Friday Review » Art

Updated: July 27, 2012 20:39 IST

Nature, the muse

Anasuya Menon
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Flying colours A work by R.K. Chandrababu on display
Flying colours A work by R.K. Chandrababu on display

For artists R.K. Chandrababu and Eroor Biju, Nature is the absolute inspiration. Their separate shows in the city capture its varying moods

Artist R.K. Chandrababu has translated his travel experiences into a series of paintings, ‘Flying Life’, on display at the Durbar Hall Art Gallery. He has travelled extensively and says each journey has given him something to cherish. “The different kinds of people one meets on a journey and the varying landscapes fire one’s imagination,” he says.

Fifteen paintings in the series depict various aspects of a metaphorical journey. One of his works has a train of people walking towards a bright source of light. “It is their journey from darkness to light,” says Chandrababu, while he adds that a painting, even if it is titled, is always open for interpretation.

Real life characters are a source of inspiration for the art teacher from Kochi. He speaks fondly of his oil painting ‘Panangadan’. It shows a fisherman with a huge fish slung over his shoulder, carrying a jar full of smaller fish. “I used to know this man from my village. I was always moved by his life, battling poverty and the struggle to protect his four daughters,” he says.

Nature is the ultimate inspiration, says the artist, who treasures the good memories from his village. Butterflies and fish are two recurring motifs. “The reason why I am so captivated by them is that they are really pretty and teach us something about life. Fish move extremely fast. Butterflies are such pretty beings, but are so short-lived. They seem to underline the impermanence of things,” he says.

The exhibition has 66 of Chandrababu’s paintings, which he has done over the last three years. He experiments with different media—oil paint, acrylic, watercolour and ink. He has been painting for 25 years and is passionate about sculpture, too. A few samples of his wood cut, etchings and dry point, have been exhibited. Chandrababu has also authored a book, Ottayal Mozhi.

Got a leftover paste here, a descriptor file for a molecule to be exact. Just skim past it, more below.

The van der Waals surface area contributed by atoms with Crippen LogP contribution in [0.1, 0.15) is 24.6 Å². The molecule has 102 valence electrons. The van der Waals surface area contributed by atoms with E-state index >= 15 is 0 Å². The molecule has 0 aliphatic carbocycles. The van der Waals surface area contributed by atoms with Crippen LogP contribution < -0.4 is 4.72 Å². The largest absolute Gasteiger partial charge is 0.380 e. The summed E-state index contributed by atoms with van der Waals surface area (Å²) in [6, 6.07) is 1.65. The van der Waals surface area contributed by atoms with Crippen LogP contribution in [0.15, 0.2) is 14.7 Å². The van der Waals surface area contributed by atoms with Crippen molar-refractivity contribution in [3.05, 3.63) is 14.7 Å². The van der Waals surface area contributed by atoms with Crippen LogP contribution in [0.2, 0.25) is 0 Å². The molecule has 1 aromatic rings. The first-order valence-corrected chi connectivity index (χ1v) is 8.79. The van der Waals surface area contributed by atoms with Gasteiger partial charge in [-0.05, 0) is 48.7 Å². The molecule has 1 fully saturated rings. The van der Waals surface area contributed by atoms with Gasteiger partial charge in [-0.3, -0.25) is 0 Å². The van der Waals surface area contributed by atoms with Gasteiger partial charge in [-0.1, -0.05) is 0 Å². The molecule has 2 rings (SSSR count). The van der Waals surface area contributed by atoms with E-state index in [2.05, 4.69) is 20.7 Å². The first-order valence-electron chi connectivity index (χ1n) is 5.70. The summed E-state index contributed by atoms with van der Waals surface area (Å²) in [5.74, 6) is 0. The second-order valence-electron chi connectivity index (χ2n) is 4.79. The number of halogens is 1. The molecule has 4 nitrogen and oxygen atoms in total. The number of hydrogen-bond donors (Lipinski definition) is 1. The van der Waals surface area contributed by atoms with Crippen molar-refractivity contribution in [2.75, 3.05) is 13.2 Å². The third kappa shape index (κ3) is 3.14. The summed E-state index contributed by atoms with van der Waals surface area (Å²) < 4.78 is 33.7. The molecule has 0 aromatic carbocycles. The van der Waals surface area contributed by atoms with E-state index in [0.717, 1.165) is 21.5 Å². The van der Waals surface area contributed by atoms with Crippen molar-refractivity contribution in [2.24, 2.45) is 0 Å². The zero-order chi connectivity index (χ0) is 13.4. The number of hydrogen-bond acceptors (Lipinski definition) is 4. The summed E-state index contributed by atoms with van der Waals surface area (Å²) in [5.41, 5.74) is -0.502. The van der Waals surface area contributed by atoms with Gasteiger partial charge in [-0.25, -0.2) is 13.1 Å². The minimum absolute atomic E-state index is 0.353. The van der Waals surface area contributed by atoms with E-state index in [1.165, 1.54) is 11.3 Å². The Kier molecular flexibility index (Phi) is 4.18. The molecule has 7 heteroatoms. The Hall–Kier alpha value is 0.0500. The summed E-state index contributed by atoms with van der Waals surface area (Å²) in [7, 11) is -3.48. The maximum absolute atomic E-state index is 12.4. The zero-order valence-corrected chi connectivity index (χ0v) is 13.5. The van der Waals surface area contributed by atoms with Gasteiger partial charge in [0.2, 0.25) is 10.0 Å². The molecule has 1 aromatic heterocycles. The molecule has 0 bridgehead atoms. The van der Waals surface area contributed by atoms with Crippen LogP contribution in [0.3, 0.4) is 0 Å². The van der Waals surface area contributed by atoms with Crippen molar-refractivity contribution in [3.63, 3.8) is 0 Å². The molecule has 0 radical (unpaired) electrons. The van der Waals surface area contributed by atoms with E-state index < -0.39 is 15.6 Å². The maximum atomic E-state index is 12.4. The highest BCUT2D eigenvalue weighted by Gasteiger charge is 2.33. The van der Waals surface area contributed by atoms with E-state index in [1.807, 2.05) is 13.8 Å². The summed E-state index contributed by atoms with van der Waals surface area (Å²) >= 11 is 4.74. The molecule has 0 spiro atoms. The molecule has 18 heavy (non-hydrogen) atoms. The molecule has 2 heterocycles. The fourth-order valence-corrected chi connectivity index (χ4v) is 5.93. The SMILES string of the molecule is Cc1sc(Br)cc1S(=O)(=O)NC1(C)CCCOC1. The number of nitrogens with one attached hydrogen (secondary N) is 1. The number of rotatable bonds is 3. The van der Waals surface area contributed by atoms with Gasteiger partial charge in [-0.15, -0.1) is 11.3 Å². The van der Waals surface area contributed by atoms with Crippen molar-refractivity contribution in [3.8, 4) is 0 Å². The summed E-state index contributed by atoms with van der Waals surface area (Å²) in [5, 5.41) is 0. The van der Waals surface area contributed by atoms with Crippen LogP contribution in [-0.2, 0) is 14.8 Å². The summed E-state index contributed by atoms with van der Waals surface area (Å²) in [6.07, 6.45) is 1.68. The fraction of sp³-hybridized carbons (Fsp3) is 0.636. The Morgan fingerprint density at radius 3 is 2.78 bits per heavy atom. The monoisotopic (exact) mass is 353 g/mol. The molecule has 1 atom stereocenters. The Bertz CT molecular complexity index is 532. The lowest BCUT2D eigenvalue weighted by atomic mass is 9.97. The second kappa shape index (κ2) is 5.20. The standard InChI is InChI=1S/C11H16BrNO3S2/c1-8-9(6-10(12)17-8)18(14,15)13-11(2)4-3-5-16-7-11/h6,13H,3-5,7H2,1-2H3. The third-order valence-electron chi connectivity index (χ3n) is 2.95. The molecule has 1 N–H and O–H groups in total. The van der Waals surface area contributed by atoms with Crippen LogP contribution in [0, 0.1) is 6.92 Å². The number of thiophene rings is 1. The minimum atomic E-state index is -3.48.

The most recent of his works is a giant canvas with a few black dots joined by a thick red line. “When the times change, artistic influences change, too. I was trying to trace my own artistic quest through the work,” he says.

The exhibition is on till July 29.

Kerala Art Gallery

Nature gets the undivided attention of artist Eroor Biju. An exhibition of his works at the Kerala Art Gallery shows the varying moods of Nature.

Biju is enamoured of the sheer power of water. While he captures its gentlest face, as a pretty rivulet or as a softly gurgling stream, he also brings out the sheer destructive force of a dangerous current of water gushing down a rocky mountain, evoking a sense of fear and awe at the same time. The exhibition, titled ‘Nature’, has 18 paintings.

The vast differences in landscapes that Biju has observed on his numerous travels have inspired this series, he says. Half-burnt bamboo forests, placid lakes, picturesque waterfalls, vast stretches of parched land, all appear on canvas and paper. “I have recreated them from the memories of my travels,” he says. An intelligent use of the knife combined with the brush on canvas lends a special quality to the realistic as well as abstract paintings in the collection.

Through this series, Biju is also trying to convey the message that water is the most important thing that sustains life on this planet, says Jayanth Kumar, curator of Kerala Art Gallery, which is celebrating its first anniversary.

With degrees in chemistry and law, Biju combines the discipline obtained from these branches of study in his passion for painting. He has also got a post graduate degree in painting.

The exhibition is on till July 31.

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